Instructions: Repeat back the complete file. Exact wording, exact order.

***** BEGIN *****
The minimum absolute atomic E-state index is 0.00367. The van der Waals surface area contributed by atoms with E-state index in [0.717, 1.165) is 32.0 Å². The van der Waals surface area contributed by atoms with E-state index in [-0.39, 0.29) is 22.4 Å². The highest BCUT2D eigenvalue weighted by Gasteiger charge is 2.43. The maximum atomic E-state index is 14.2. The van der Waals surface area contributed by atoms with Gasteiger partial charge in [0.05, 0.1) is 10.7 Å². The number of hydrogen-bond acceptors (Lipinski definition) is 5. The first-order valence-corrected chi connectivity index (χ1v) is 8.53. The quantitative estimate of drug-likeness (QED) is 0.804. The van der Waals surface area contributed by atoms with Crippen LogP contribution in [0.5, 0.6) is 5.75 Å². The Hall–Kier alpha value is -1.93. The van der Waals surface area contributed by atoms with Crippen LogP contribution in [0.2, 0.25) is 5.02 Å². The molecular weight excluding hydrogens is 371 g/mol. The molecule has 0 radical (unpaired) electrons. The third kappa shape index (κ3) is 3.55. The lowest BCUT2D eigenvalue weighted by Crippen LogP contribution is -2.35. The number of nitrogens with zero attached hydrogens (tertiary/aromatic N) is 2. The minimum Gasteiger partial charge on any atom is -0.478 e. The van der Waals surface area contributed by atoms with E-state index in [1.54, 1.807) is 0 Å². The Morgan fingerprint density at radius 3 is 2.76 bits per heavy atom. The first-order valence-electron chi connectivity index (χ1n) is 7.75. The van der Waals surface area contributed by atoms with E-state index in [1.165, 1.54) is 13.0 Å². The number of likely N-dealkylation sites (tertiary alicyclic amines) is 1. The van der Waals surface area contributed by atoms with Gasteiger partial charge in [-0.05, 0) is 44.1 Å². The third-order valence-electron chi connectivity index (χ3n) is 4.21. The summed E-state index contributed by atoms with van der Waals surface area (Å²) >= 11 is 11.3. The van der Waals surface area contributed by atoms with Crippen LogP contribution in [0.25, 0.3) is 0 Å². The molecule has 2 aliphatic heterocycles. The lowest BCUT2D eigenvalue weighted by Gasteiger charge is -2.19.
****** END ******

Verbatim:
The minimum absolute atomic E-state index is 0.00367. The van der Waals surface area contributed by atoms with E-state index in [0.717, 1.165) is 32.0 Å². The van der Waals surface area contributed by atoms with E-state index in [-0.39, 0.29) is 22.4 Å². The highest BCUT2D eigenvalue weighted by Gasteiger charge is 2.43. The maximum atomic E-state index is 14.2. The van der Waals surface area contributed by atoms with Gasteiger partial charge in [0.05, 0.1) is 10.7 Å². The number of hydrogen-bond acceptors (Lipinski definition) is 5. The first-order valence-corrected chi connectivity index (χ1v) is 8.53. The quantitative estimate of drug-likeness (QED) is 0.804. The van der Waals surface area contributed by atoms with Crippen LogP contribution in [0.5, 0.6) is 5.75 Å². The Hall–Kier alpha value is -1.93. The van der Waals surface area contributed by atoms with Crippen LogP contribution in [0.2, 0.25) is 5.02 Å². The molecular weight excluding hydrogens is 371 g/mol. The molecule has 0 radical (unpaired) electrons. The third kappa shape index (κ3) is 3.55. The lowest BCUT2D eigenvalue weighted by Crippen LogP contribution is -2.35. The number of nitrogens with zero attached hydrogens (tertiary/aromatic N) is 2. The minimum Gasteiger partial charge on any atom is -0.478 e. The van der Waals surface area contributed by atoms with E-state index in [1.54, 1.807) is 0 Å². The Morgan fingerprint density at radius 3 is 2.76 bits per heavy atom. The first-order valence-electron chi connectivity index (χ1n) is 7.75. The van der Waals surface area contributed by atoms with E-state index in [1.165, 1.54) is 13.0 Å². The number of likely N-dealkylation sites (tertiary alicyclic amines) is 1. The van der Waals surface area contributed by atoms with Gasteiger partial charge in [-0.05, 0) is 44.1 Å². The third-order valence-electron chi connectivity index (χ3n) is 4.21. The summed E-state index contributed by atoms with van der Waals surface area (Å²) >= 11 is 11.3. The van der Waals surface area contributed by atoms with Crippen LogP contribution in [0.25, 0.3) is 0 Å². The molecule has 2 aliphatic heterocycles. The lowest BCUT2D eigenvalue weighted by Gasteiger charge is -2.19.